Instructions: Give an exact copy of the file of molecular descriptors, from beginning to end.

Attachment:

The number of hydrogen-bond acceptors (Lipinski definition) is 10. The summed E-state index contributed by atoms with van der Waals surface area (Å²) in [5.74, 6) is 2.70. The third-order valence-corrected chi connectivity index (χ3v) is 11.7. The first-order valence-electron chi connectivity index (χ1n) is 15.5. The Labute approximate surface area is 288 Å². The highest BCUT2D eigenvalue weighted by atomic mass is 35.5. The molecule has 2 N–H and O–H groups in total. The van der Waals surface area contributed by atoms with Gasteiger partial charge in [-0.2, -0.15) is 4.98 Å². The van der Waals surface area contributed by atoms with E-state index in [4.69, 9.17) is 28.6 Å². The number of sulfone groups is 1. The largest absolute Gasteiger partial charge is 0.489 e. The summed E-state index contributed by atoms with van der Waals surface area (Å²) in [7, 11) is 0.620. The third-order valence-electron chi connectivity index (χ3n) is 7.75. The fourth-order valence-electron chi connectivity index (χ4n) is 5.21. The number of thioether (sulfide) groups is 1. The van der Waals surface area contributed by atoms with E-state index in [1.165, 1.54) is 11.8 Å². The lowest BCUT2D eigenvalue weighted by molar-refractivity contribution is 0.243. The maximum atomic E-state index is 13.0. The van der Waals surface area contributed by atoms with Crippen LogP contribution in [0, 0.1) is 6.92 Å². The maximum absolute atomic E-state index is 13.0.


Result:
The number of hydrogen-bond acceptors (Lipinski definition) is 10. The summed E-state index contributed by atoms with van der Waals surface area (Å²) in [5.74, 6) is 2.70. The third-order valence-corrected chi connectivity index (χ3v) is 11.7. The first-order valence-electron chi connectivity index (χ1n) is 15.5. The Labute approximate surface area is 288 Å². The highest BCUT2D eigenvalue weighted by atomic mass is 35.5. The molecule has 2 N–H and O–H groups in total. The van der Waals surface area contributed by atoms with Gasteiger partial charge in [-0.2, -0.15) is 4.98 Å². The van der Waals surface area contributed by atoms with E-state index in [4.69, 9.17) is 28.6 Å². The number of sulfone groups is 1. The largest absolute Gasteiger partial charge is 0.489 e. The summed E-state index contributed by atoms with van der Waals surface area (Å²) in [7, 11) is 0.620. The third-order valence-electron chi connectivity index (χ3n) is 7.75. The fourth-order valence-electron chi connectivity index (χ4n) is 5.21. The number of thioether (sulfide) groups is 1. The van der Waals surface area contributed by atoms with E-state index in [1.165, 1.54) is 11.8 Å². The lowest BCUT2D eigenvalue weighted by molar-refractivity contribution is 0.243. The maximum atomic E-state index is 13.0. The van der Waals surface area contributed by atoms with Crippen LogP contribution in [0, 0.1) is 6.92 Å². The maximum absolute atomic E-state index is 13.0.